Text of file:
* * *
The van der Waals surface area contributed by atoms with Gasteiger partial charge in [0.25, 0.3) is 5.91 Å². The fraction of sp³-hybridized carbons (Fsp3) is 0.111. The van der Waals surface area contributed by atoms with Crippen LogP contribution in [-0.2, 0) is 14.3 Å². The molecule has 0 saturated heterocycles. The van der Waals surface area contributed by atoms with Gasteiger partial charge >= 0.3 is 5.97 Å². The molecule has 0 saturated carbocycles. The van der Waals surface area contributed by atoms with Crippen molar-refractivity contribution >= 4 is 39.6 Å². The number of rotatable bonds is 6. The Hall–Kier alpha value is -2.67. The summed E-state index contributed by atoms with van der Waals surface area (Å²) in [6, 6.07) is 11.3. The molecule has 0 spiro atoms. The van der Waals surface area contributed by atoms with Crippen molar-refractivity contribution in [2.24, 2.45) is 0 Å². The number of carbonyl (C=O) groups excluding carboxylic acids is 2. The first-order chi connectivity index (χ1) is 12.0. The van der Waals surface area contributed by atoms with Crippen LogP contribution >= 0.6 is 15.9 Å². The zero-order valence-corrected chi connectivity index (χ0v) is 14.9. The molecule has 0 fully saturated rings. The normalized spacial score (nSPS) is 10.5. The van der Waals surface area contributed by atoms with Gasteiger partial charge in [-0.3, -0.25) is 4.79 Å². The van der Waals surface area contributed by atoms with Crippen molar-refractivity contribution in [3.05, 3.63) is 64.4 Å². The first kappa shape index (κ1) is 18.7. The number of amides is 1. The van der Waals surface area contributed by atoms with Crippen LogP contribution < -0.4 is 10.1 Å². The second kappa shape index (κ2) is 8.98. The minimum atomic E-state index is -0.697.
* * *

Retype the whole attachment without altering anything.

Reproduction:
The van der Waals surface area contributed by atoms with Gasteiger partial charge in [0.25, 0.3) is 5.91 Å². The fraction of sp³-hybridized carbons (Fsp3) is 0.111. The van der Waals surface area contributed by atoms with Crippen LogP contribution in [-0.2, 0) is 14.3 Å². The molecule has 0 saturated heterocycles. The van der Waals surface area contributed by atoms with Gasteiger partial charge >= 0.3 is 5.97 Å². The molecule has 0 saturated carbocycles. The van der Waals surface area contributed by atoms with Crippen molar-refractivity contribution >= 4 is 39.6 Å². The number of rotatable bonds is 6. The Hall–Kier alpha value is -2.67. The summed E-state index contributed by atoms with van der Waals surface area (Å²) in [6, 6.07) is 11.3. The molecule has 0 spiro atoms. The van der Waals surface area contributed by atoms with Crippen molar-refractivity contribution in [2.24, 2.45) is 0 Å². The number of carbonyl (C=O) groups excluding carboxylic acids is 2. The first-order chi connectivity index (χ1) is 12.0. The van der Waals surface area contributed by atoms with Crippen LogP contribution >= 0.6 is 15.9 Å². The zero-order valence-corrected chi connectivity index (χ0v) is 14.9. The molecule has 0 fully saturated rings. The normalized spacial score (nSPS) is 10.5. The van der Waals surface area contributed by atoms with Gasteiger partial charge in [-0.3, -0.25) is 4.79 Å². The van der Waals surface area contributed by atoms with Crippen molar-refractivity contribution in [3.05, 3.63) is 64.4 Å². The first kappa shape index (κ1) is 18.7. The number of amides is 1. The van der Waals surface area contributed by atoms with Crippen LogP contribution < -0.4 is 10.1 Å². The second kappa shape index (κ2) is 8.98. The minimum atomic E-state index is -0.697.